• Page 65 CHAPTER THREE blistered porcelain insulator surface. This condition is commonly caused by a spark plug with a heat range that is too hot. If the spark plug heat range is correct, consider the following causes: 1. Lean air/fuel mixture. 2. Improperly operating ignition component. 3.
  • Page 66 LUBRICATION, MAINTENANCE AND TUNE-UP locate a recycler, contact the Ameri can Petroleum Institute (API) at 1. Start the engine and run it until it reaches normal operating temperature, then turn the engine off. 2. Securely support the bike on a level surface. 3.
  • Page 67 CHAPTER THREE in the hole with the small O-ring. See A, Fig- ure 30 and B, Figure 28. Torque the oil filter outer cover bolts to 10 N•m (89 in.-lb.). 9. Remove the oil filler cap (D, Figure 9) and in- sert a funnel into the oil filler hole.
  • Page 68 LUBRICATION, MAINTENANCE AND TUNE-UP 7. Attach an auxiliary fuel tank to the carburetor. Start the engine and let it warm up. 8. With the engine running at the idle speed listed in Table 5, check the gauge readings. The vacuum pressure at each cylinder must be within the range specified in Table 5.
  • Page 69 CHAPTER THREE 6. Rev the engine a couple of times to see if it set- tles down to the set speed. Readjust as necessary. 7. Shut off the engine and disconnect the portable tachometer. Throttle Cable Adjustment Always check the throttle cables before making any carburetor adjustments.
  • Page 70 LUBRICATION, MAINTENANCE AND TUNE-UP Cables can be lubricated with a cable lubricant and a cable lubricator as shown in Figure 40. Do not use chain lube to lubricate the cables. If necessary, refer to Throttle Cable Adjustment in this chapter. NOTE The main cause of cable breaking or cable stiffness is improper lubrica...
  • Page 71 CHAPTER THREE 4. Attach a cable lubricator to the cable following the manufacturer’s instructions. 5. Insert the nozzle of the lubricant can into the lu- bricator (Figure 40), press the button on the can and hold it down until the lubricant begins to flow out of the other end of the cable.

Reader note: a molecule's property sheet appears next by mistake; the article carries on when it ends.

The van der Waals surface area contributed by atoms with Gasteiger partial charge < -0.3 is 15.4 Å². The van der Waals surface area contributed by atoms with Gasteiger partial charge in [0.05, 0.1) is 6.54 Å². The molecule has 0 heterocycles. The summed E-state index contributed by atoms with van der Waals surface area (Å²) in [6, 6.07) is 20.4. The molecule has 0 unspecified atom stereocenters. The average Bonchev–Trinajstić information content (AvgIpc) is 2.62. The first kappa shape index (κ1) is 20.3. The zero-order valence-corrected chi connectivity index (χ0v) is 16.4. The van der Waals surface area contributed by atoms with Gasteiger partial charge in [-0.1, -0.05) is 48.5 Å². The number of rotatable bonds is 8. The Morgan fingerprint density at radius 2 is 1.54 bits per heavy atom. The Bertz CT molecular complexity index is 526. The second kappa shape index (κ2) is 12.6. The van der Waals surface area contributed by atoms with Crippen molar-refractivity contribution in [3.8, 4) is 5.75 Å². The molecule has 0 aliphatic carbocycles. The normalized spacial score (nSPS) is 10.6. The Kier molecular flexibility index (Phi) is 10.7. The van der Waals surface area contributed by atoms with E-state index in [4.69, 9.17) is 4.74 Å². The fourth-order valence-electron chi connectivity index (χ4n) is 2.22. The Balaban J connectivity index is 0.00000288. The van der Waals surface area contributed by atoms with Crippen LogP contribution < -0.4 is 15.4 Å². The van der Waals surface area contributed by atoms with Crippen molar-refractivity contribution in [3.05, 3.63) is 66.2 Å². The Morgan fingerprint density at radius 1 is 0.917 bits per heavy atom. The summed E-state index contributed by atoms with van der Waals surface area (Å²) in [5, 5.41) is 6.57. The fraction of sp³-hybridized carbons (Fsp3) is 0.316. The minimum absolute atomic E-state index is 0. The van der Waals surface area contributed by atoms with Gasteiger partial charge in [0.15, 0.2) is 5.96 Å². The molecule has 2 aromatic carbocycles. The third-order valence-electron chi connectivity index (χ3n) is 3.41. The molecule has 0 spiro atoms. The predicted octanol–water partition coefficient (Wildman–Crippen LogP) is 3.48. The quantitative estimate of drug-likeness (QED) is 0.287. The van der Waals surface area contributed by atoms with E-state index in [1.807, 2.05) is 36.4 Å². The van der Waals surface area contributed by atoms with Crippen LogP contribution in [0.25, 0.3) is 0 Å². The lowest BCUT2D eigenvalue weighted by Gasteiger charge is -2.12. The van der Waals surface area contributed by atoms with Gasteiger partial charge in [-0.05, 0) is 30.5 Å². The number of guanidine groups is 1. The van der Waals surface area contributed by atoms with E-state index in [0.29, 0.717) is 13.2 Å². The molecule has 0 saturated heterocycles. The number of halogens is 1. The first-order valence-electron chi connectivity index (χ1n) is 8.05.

• Page 72 LUBRICATION, MAINTENANCE AND TUNE-UP GENERAL LUBRICATION Swing Arm Bearings Clean the swing arm bearings in solvent and pack them with molybdenum disulfide grease at the in- tervals specified in Table 1. The swing arm must be removed to service the bearings. Refer to Chapter Twelve.
  • Page 73 CHAPTER THREE Removal/Installation 1. Securely support the motorcycle on a level sur- face. 2. Remove the battery cover as described in Chap- ter Fourteen. 3. Disconnect the negative cable (A, Figure 46) from the battery. 4. Pull back the boot and disconnect the positive cable (B, Figure 46).
  • Page 74 LUBRICATION, MAINTENANCE AND TUNE-UP CAUTION Always disconnect the battery cables from the battery. If the cables are left connected during the charging proce dure, the charger may damage the di odes within the voltage regulator/rect ifier. NOTE Some maintenance chargers can be used while the battery is connected to the motorcycle.
  • Page 75 CHAPTER THREE 10. Install the battery into the motorcycle as de- scribed in this chapter. New Battery Initialization Always replace a maintenance free battery with another maintenance free battery. Also make sure the battery is charged completely before installing it. Failure to do so will reduce the life of the battery. Check with the dealership on the type of pre-service that the battery received.
  • Page 76 (Figure 49) as described in Chapter Ten. FRONT SUSPENSION Fork Oil Change Yamaha does not provide an oil change interval for the front fork. Nonetheless, it is a good practice to change the fork oil once a year. If the fork oil be- comes contaminated with dirt or water, change it immediately.
  • Page 77 CHAPTER THREE 2. The front fork makes a clicking or clunking noise when the front brake is applied. 3. The steering feels tight or slow. 4. The motorcycle does not want to steer straight on level road surfaces. Inspection 1. Securely support the motorcycle so that the front tire clears the ground.